Conservation Efforts for Slow Thinking: Lessons from Everglades National Park

I slinked outside into the night to call my mom. She asked how my trip had been and I swallowed hard and told her that it had been great. We discussed birds and alligators and the weather. And the whole time I just kept hoping that she’d see straight through me and ask me what was wrong.

Mere hours ago I had woken up with a lovely man in a tent upon a wooden platform, just above the water, in the backcountry of Everglades National Park. For six days, we had lived out of a canoe, and planned our activities by the position of the sun. And I had fallen hopelessly in love.

Sure, the sunrays burned hot and the mosquitos and no-see-ums found me to be a delicacy, but that didn’t really matter. What mattered was the stillness, yet constant movement of the water. What mattered were the dolphins playfully swimming while graciously sharing with us their path. What mattered was being awoken from my day’s end meditation by the swooshing sound of wings as a flock of White Ibises passed overhead. What mattered was baring my chest to the sweet breeze of this incredible little pocket of earth. My heart was swollen with the fervent heat of love pulsing through my body—love of space, companionship, present time, and nature; love of love itself.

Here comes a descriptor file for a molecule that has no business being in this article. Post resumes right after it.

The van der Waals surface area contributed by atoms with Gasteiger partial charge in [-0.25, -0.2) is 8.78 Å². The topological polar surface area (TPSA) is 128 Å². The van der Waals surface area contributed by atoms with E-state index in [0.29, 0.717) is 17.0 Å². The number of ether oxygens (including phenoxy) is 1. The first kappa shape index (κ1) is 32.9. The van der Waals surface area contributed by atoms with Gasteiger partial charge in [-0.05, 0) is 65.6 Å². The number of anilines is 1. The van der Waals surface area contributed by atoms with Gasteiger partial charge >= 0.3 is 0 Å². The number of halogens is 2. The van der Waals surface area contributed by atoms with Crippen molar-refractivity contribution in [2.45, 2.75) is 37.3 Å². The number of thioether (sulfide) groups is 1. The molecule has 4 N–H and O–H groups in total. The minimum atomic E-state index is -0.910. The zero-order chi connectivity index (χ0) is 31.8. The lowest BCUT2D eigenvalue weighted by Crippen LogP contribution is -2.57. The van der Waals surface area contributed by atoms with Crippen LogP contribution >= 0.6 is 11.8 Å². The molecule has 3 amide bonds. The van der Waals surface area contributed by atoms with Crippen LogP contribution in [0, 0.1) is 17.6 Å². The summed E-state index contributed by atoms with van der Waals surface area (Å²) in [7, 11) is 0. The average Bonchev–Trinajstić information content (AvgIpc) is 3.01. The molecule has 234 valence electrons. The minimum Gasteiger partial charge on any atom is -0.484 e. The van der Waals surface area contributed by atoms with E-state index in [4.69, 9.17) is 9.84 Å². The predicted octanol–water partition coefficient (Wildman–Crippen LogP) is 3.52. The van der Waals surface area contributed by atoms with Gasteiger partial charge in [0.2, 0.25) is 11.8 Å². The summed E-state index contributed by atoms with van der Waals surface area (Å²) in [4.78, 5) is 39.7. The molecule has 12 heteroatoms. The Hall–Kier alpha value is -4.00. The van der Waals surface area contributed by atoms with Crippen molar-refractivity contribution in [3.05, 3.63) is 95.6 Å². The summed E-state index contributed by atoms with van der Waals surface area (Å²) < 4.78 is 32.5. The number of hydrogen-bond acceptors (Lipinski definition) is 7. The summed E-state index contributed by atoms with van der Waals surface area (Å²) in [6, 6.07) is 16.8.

But now we were back, checked-in at a Quality Inn along a concrete boulevard of strip malls, preparing our return travel to Washington, D.C. And from the moment we strapped our canoe back onto the top of our rental car and drove out of the gates of the National Park, my heart fell heavy like a rock. I masked the feeling behind false exhaustion and as few words aspossible. But when motherly instinct finally asked the inevitable—“Are you ok?”—my eyes turned hot and plump and I cried all the tears one would shed for lost love.